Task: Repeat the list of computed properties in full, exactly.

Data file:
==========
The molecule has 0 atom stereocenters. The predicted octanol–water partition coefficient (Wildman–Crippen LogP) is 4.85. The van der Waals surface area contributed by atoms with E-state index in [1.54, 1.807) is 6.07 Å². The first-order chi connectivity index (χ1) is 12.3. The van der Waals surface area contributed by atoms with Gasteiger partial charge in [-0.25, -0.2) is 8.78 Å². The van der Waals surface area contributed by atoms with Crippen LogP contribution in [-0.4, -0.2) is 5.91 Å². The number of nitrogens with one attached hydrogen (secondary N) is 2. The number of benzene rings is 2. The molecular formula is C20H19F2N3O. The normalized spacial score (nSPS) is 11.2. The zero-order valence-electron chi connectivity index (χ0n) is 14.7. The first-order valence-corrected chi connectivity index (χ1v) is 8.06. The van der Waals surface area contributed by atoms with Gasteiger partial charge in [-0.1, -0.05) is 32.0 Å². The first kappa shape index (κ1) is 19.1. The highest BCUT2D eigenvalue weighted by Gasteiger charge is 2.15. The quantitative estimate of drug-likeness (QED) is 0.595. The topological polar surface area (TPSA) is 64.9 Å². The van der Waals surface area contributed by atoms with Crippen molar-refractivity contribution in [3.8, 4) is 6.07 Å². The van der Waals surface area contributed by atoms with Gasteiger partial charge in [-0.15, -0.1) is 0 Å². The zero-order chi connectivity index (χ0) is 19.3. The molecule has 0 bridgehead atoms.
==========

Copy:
The molecule has 0 atom stereocenters. The predicted octanol–water partition coefficient (Wildman–Crippen LogP) is 4.85. The van der Waals surface area contributed by atoms with E-state index in [1.54, 1.807) is 6.07 Å². The first-order chi connectivity index (χ1) is 12.3. The van der Waals surface area contributed by atoms with Gasteiger partial charge in [-0.25, -0.2) is 8.78 Å². The van der Waals surface area contributed by atoms with Crippen LogP contribution in [-0.4, -0.2) is 5.91 Å². The number of nitrogens with one attached hydrogen (secondary N) is 2. The number of benzene rings is 2. The molecular formula is C20H19F2N3O. The normalized spacial score (nSPS) is 11.2. The zero-order valence-electron chi connectivity index (χ0n) is 14.7. The first-order valence-corrected chi connectivity index (χ1v) is 8.06. The van der Waals surface area contributed by atoms with Gasteiger partial charge in [-0.1, -0.05) is 32.0 Å². The first kappa shape index (κ1) is 19.1. The highest BCUT2D eigenvalue weighted by Gasteiger charge is 2.15. The quantitative estimate of drug-likeness (QED) is 0.595. The topological polar surface area (TPSA) is 64.9 Å². The van der Waals surface area contributed by atoms with Crippen molar-refractivity contribution in [3.8, 4) is 6.07 Å². The van der Waals surface area contributed by atoms with Gasteiger partial charge in [-0.15, -0.1) is 0 Å². The zero-order chi connectivity index (χ0) is 19.3. The molecule has 0 bridgehead atoms.